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Tech Support Scammers Are Still Calling

Retired Community Manager

Tech Support Scammers Are Still Calling

Technology is constantly changing, and with each new platform or device comes a new worry about security. Tech support scammers aim to exploit this fear, claiming your computer or mobile device is dangerously ill and needs an immediate, costly cure. These fake technicians are out to steal your money or your identity, not save your machine.


Microsoft has estimated that tech support scams victimize 3.3 million people a year, at an annual cost of $1.5 billion — with an average loss of more than $450 per victim. And these numbers are probably on the low side, since many victims never realize that their “repair” was unnecessary.


How It Works

  • You get an unsolicited phone call or email from a big tech company like Microsoft or Apple, or you see a pop-up message on your screen warning that a virus or other malicious program has infected your device, and you need to call the number on the screen right away.
  • A “technician” asks for remote access to your device, and once in, shows you some files that “prove” you have a major problem.
  • The “technician” says they can fix your problem for a fee, and then may offer you a monthly subscription to keep your device safe.


What You Should Know

  • Big tech companies like Microsoft or Apple say they don’t call customers out of the blue to warn them of problems on their devices.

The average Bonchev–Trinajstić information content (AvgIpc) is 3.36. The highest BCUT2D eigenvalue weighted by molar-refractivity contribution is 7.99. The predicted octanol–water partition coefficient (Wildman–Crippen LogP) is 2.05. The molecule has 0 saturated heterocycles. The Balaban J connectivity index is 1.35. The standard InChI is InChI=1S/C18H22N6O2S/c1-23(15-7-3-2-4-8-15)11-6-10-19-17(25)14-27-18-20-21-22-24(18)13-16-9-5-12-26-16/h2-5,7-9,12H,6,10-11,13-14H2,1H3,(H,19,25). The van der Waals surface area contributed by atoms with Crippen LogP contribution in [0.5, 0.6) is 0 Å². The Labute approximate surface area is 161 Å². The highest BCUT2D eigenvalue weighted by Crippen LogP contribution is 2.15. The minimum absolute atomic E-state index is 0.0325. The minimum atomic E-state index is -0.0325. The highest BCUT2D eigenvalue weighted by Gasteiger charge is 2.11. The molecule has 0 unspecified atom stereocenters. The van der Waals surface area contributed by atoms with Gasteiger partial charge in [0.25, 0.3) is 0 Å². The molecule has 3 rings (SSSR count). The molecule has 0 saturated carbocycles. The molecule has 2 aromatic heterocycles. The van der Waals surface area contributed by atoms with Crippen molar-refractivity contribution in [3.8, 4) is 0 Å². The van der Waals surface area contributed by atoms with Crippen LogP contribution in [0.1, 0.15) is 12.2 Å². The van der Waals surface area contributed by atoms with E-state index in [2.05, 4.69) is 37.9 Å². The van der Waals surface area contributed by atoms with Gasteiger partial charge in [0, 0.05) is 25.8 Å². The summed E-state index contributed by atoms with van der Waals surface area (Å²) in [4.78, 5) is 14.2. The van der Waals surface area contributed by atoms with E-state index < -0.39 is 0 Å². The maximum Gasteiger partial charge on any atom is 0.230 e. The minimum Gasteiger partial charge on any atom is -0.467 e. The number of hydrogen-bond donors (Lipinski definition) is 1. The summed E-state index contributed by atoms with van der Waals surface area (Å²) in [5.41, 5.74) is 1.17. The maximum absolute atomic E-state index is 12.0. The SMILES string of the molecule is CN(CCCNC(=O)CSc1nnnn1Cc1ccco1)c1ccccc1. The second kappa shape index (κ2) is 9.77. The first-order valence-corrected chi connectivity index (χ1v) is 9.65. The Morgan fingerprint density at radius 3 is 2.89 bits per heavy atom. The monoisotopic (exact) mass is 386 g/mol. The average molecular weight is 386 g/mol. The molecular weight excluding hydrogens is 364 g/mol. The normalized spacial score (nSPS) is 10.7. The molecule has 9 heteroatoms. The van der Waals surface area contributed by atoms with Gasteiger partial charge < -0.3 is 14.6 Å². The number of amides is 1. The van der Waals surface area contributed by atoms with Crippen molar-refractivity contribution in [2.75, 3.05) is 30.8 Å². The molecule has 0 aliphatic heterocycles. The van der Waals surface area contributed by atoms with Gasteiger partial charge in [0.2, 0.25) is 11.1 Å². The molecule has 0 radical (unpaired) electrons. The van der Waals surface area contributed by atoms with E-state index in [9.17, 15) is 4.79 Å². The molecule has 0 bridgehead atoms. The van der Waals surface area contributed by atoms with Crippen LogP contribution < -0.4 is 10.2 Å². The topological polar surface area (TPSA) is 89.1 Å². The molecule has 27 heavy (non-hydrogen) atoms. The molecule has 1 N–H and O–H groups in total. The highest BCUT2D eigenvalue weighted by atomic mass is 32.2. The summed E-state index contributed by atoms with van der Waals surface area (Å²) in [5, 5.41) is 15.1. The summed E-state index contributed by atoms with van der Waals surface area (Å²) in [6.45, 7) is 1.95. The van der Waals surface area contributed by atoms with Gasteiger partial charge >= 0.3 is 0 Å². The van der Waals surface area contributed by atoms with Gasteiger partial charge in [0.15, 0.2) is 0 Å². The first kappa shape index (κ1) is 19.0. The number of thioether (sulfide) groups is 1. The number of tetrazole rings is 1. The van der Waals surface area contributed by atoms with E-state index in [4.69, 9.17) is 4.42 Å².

• The concerning files the “technician” may show you on your device are completely benign.
  • The scammer may ask you to pay by purchasing a gift card and providing the account number and PIN — a sure sign that it’s a scam, as is a request for payment by wire transfer.
  • The scammer may call back months later and offer you a refund for some phony reason, asking for your bank account information to deposit the money; this is a ruse.
  • Here’s audio of a tech support scam call as recorded by the Federal Trade Commission.

What You Should Do

  • Screen incoming calls with an answering machine or voice mail, and once you listen to the message, decide if it warrants a call back.
  • If the caller claims you have a problem with your computer or the software on your computer, it is a scam, so don’t engage or return the call.
  • If you get a pop-up that freezes your screen, shut down your computer and restart it.
  • Keep your security software, browser and operating system up to date.
  • If you think your device is infected, get it checked out by a reputable source; most big box electronics retailers offer tech support services.
  • If you realize you’ve fallen victim to this scam, and you've paid by credit card, contact your financial institution to dispute the charge and to cancel any monthly fees you may have agreed to.
  • Report scams to the Federal Trade Commission at
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